Netflix’s ‘Concrete Cowboy’ Highlights Black Cowboy Culture In Philadelphia

Photo Credit: Courtesy of Netflix © 2021
Netflix's 'Concrete Cowboy' Highlights Black Cowboy Culture In Philadelphia
Photo Credit: Courtesy of Netflix © 2021

(Source: – Nasha Smith  Apr 6, 2021 – According to historians, approximately 1 in 4 American cowboys were actually Black, which goes against everything we know about the traditionally whitewashed Western movie genre. Netflix’s new drama Concrete Cowboy is ready to change that narrative.

The film follows Cole (Caleb McLaughlin) a 15-year-old boy from Detroit who is sent to live with his estranged father Harp (Idris Elba) in Philadelphia. Over the summer, the rebellious teen bonds with the community of Black urban cowboys his father belongs to.

Concrete Cowboy premiered last fall at the Toronto International Film Festival and is currently available for streaming on Netflix. It’s based on the novel Ghetto Cowboy by Gregory Neri, which centers its fictionalized tale around the Fletcher Street Urban Riding Club in Strawberry Mansion and the Philly riding tradition that has existed for more than a century.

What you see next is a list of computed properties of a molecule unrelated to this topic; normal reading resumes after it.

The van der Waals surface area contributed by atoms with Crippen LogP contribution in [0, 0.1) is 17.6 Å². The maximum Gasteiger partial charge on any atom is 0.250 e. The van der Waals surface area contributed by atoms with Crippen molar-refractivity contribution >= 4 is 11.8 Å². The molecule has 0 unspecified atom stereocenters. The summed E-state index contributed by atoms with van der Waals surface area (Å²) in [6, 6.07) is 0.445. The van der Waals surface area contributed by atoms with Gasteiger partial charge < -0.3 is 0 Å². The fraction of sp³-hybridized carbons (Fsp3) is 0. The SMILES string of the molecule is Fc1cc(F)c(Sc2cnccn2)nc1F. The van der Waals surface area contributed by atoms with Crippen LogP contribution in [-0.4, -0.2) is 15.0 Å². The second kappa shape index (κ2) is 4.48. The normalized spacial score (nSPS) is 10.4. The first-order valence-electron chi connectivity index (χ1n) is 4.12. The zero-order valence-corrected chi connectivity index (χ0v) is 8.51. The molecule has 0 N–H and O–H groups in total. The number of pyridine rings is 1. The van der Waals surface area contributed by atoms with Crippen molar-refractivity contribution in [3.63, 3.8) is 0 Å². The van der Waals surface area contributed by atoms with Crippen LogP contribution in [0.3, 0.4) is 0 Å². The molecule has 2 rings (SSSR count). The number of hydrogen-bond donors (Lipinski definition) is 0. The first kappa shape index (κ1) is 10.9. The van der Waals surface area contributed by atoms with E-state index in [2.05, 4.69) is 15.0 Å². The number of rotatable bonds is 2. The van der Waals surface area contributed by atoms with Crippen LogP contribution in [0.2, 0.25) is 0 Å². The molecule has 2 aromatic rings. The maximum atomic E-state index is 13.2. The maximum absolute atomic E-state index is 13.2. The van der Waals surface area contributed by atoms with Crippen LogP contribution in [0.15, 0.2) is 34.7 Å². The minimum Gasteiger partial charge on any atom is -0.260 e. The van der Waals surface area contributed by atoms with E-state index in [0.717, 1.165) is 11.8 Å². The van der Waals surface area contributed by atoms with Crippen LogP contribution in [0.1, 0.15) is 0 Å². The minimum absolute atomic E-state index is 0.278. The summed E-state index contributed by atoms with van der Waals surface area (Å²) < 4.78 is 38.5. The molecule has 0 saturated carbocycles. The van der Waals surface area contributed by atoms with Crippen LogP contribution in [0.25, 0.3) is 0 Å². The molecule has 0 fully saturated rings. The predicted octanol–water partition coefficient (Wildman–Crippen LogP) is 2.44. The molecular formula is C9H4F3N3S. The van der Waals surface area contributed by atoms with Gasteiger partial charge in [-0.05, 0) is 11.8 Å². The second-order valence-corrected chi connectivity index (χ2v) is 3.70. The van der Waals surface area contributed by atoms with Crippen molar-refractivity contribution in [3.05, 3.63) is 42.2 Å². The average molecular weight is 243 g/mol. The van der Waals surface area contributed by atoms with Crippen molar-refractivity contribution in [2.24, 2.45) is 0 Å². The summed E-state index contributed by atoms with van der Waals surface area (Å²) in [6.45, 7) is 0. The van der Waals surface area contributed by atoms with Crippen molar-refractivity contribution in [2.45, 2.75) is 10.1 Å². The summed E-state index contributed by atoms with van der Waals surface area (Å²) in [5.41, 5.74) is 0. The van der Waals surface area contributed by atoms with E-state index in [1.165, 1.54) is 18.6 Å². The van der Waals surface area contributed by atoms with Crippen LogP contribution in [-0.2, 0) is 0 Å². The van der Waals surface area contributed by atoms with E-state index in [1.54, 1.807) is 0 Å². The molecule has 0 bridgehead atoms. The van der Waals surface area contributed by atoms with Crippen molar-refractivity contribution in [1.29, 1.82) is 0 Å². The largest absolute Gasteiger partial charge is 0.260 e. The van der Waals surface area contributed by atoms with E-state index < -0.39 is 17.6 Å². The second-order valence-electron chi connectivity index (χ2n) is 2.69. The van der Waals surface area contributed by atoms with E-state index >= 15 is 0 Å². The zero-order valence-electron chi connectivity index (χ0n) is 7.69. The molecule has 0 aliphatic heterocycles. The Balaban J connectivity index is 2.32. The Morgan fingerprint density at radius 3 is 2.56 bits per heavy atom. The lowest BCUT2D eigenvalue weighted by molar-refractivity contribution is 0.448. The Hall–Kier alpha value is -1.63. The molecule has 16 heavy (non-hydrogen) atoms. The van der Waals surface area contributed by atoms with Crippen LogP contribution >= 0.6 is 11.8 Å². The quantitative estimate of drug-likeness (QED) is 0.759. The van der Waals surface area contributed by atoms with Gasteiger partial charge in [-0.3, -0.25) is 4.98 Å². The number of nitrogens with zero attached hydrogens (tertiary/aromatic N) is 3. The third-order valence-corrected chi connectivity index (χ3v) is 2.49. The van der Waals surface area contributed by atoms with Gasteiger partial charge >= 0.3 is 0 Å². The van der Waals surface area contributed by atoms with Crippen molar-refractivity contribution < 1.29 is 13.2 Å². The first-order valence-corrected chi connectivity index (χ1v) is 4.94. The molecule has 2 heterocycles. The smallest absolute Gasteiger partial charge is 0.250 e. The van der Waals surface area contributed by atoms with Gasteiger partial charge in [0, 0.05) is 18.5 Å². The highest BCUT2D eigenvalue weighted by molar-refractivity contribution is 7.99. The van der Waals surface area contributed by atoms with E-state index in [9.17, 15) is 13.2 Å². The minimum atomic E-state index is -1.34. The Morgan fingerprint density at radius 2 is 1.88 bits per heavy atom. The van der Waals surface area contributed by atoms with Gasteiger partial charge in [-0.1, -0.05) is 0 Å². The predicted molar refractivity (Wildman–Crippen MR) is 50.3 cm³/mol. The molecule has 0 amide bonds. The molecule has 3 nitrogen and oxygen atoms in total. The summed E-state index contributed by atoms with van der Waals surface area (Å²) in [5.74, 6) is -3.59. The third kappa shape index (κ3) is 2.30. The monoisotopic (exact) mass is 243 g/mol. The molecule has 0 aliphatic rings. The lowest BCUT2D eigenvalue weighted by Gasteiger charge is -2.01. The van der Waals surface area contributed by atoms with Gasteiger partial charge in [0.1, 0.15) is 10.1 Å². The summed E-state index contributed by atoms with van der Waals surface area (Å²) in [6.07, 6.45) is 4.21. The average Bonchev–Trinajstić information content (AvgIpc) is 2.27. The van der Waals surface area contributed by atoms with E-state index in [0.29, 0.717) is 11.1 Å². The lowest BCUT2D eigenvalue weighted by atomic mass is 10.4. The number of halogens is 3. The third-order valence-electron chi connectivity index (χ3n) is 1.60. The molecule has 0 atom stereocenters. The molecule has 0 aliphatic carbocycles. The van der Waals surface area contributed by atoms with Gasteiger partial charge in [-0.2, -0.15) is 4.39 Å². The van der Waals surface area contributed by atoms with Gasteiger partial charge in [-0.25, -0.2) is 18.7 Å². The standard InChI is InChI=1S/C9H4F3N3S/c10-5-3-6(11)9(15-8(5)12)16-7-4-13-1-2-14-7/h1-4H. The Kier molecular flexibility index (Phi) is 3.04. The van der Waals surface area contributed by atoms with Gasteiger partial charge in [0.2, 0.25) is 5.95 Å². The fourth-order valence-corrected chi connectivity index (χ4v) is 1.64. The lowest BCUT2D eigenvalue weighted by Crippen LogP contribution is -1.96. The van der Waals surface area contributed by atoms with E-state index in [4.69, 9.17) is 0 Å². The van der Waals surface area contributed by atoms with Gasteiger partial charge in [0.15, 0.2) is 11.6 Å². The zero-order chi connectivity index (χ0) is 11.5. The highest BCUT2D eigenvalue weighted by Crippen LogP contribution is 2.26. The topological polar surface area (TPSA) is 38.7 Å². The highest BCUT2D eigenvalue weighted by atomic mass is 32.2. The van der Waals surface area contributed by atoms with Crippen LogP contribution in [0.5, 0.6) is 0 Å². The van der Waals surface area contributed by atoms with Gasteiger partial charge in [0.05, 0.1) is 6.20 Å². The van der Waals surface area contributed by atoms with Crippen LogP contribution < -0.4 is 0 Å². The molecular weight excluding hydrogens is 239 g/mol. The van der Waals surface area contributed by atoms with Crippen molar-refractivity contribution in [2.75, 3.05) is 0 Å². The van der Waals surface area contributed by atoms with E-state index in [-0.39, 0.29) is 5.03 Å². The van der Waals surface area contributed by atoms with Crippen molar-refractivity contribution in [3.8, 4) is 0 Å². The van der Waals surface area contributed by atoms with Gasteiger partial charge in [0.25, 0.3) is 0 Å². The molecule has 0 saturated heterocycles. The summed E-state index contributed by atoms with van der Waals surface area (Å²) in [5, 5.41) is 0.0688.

Courtesy of Netflix © 2021
In an interview, Neri shared that he first became aware of the nonprofit riding club in 2008 after receiving a link to a Life magazine article about them.

“The first image I saw was this Black kid on the back of a horse in the middle of the inner city in North Philly,” remembered Neri. “I had the reaction most people have, which is: ‘What is this? What’s going on here?’”

Real-life members of the Fletcher Street Riders appear in the film. Ricky Staub, who is from Philadelphia and also co-wrote the film, and co-writer Dan Walser, conducted two years worth of research to build relationships and get to know the community in order to authentically tell their story, as reported by Shadow & Act.

Fletcher Street Urban Riding Club, founded by Ellis Ferrell, is devoted to providing horsemanship experience in the inner-city while engaging and empowering the youth. They are self-funded and recently launched a GoFundMe to help preserve the heritage of this historical site. The city of Philadelphia is currently building on their land, and the club is now in search of a new permanent home.

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